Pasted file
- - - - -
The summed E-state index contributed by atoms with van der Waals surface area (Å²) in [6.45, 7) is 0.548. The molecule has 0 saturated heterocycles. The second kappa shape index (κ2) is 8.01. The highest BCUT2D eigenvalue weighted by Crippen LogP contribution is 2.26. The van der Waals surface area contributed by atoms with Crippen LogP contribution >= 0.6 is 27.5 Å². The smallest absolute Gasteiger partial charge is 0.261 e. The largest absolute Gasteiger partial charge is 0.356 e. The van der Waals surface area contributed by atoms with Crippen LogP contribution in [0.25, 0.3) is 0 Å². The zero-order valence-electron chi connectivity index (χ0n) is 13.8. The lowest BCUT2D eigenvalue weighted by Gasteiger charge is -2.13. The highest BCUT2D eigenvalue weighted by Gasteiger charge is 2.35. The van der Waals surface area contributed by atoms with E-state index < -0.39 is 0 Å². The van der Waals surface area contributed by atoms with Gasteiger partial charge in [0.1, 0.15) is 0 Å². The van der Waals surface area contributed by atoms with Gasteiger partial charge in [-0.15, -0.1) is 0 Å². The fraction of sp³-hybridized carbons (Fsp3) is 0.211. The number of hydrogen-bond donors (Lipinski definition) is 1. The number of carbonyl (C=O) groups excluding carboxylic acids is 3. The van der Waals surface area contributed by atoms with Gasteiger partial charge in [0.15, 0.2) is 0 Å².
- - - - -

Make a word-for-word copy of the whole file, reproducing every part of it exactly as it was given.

The summed E-state index contributed by atoms with van der Waals surface area (Å²) in [6.45, 7) is 0.548. The molecule has 0 saturated heterocycles. The second kappa shape index (κ2) is 8.01. The highest BCUT2D eigenvalue weighted by Crippen LogP contribution is 2.26. The van der Waals surface area contributed by atoms with Crippen LogP contribution >= 0.6 is 27.5 Å². The smallest absolute Gasteiger partial charge is 0.261 e. The largest absolute Gasteiger partial charge is 0.356 e. The van der Waals surface area contributed by atoms with Crippen LogP contribution in [0.25, 0.3) is 0 Å². The zero-order valence-electron chi connectivity index (χ0n) is 13.8. The lowest BCUT2D eigenvalue weighted by Gasteiger charge is -2.13. The highest BCUT2D eigenvalue weighted by Gasteiger charge is 2.35. The van der Waals surface area contributed by atoms with E-state index < -0.39 is 0 Å². The van der Waals surface area contributed by atoms with Gasteiger partial charge in [0.1, 0.15) is 0 Å². The van der Waals surface area contributed by atoms with Gasteiger partial charge in [-0.15, -0.1) is 0 Å². The fraction of sp³-hybridized carbons (Fsp3) is 0.211. The number of hydrogen-bond donors (Lipinski definition) is 1. The number of carbonyl (C=O) groups excluding carboxylic acids is 3. The van der Waals surface area contributed by atoms with Gasteiger partial charge in [0.15, 0.2) is 0 Å².